Undergraduate student Vivian Truong reveals how moral panics around COVID-19 emerged in the United Kingdom



After spending a few years traveling, Vivian Troung’s interest in sociology emerged from wanting to understand the cultures I engaged within a more systematic way. Throughout her undergraduate journey, the areas of sociology she had grown fond of were health/healthcare, economy and society, and globalization. Following graduation, she looks forward to entering a career in corporate law focusing on a firm’s diversity/inclusion and pro-bono programs.  

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UBC Sociology undergraduate student Vivian Truong

What was your project about? What are the main take-aways from your work?

My project is about how ‘moral panics’ were present in British newspapers during the eleven days prior to the W.H.O. declaring Covid-19 a pandemic. The main takeaway from my work was that the source of ‘moral panic’ stemmed from the UK government’s handling of Covid-19. This was largely due to the UK government choosing to take a ‘business as usual’ approach to disease containment rather than locking down cities (which was done in other countries).  

What inspired you? How did you get interested in this topic?

I was living in Edinburgh, UK when Covid-19 was happening. I remember every single day, my friends would come to me telling me drastically different and quite radical stories about Covid-19. I would ask where they heard these stories from, and they would always cite the news. It was really then that I was inspired to analyze the content of newspapers because I saw just how much it impacted social perspectives. 

What was the most difficult part of this learning journey? What was most satisfying?

The most difficult part of this whole learning journey was dealing with perfectionism. In my head I was like “yeah, I’m just going sit down, write for one day & BAM my paper is going to be amazing and flawless and perfect”. This expectation made me very resistant to even thinking about my paper because I knew I could not get it done in such an unrealistic way.  However, having moved past that initial period of perfection paralysis, the most satisfying part of writing my honours thesis was knowing the project was all mine to craft. I really enjoyed writing about something I was very passionate about & it is really exciting being a part of the larger conversation on Covid-19.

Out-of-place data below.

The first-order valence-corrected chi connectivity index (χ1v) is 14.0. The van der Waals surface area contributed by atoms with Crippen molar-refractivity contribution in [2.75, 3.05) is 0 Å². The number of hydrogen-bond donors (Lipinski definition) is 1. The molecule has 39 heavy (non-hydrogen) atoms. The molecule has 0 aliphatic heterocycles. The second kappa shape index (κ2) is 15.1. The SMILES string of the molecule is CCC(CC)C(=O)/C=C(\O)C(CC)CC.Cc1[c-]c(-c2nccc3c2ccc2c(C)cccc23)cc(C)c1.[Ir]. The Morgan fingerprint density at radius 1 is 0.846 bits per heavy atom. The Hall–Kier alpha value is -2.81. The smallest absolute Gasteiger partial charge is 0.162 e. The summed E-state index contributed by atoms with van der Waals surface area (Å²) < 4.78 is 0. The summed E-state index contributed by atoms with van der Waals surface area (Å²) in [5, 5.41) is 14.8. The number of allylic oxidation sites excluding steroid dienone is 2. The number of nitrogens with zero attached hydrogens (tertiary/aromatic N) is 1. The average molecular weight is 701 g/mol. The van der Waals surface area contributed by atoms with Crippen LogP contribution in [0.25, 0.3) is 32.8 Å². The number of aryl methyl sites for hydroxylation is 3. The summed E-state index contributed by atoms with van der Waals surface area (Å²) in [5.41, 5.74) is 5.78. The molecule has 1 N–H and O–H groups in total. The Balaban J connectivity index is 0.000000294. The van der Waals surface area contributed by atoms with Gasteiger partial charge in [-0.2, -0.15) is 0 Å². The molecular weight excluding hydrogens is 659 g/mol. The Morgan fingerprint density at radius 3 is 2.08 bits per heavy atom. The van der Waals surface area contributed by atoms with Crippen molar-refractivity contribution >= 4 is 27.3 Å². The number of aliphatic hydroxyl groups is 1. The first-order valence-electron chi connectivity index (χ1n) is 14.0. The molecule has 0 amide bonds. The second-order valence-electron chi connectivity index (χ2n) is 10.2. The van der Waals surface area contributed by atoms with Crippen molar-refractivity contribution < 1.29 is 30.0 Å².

What skills did you develop or strengthen as a result of this project?

Definitely confidence in what I want to do & what I have to say. I am someone who micro-analyzes and crafts rigidly to rubrics and criteria sheets as a means of validating my work. However, with a thesis, there’s no rigid guide or rubric, which is great but also challenging for someone who lives by those tools. Therefore, when I started creating something from scratch, it pushed me to cultivate a sense of confidence in my work outside of pre-set rules.

What assistance did your supervisor provide to help you succeed with this project?

My supervisor is awesome! Beyond offering great feedback, answering all my questions, putting forth ideas, my supervisor also helped reassure me throughout the journey. This was especially true when I was dealing with perfectionism paralysis and she said no one gets it in one shot, you just have to sit down and write many drafts. 

What advice would you give to students who are interested in a similar project (e.g. directed studies, honours thesis, quantitative or qualitative research)?

If you were interested in writing an honours thesis I would recommend picking a topic you are passionate about. Writing an honours thesis is a journey with its ups and downs. Sometimes, when you experience the lows, writing about something you are passionate about gets you back into the groove of things and inspires you to continue giving it your all. P.s. don’t forget to have fun!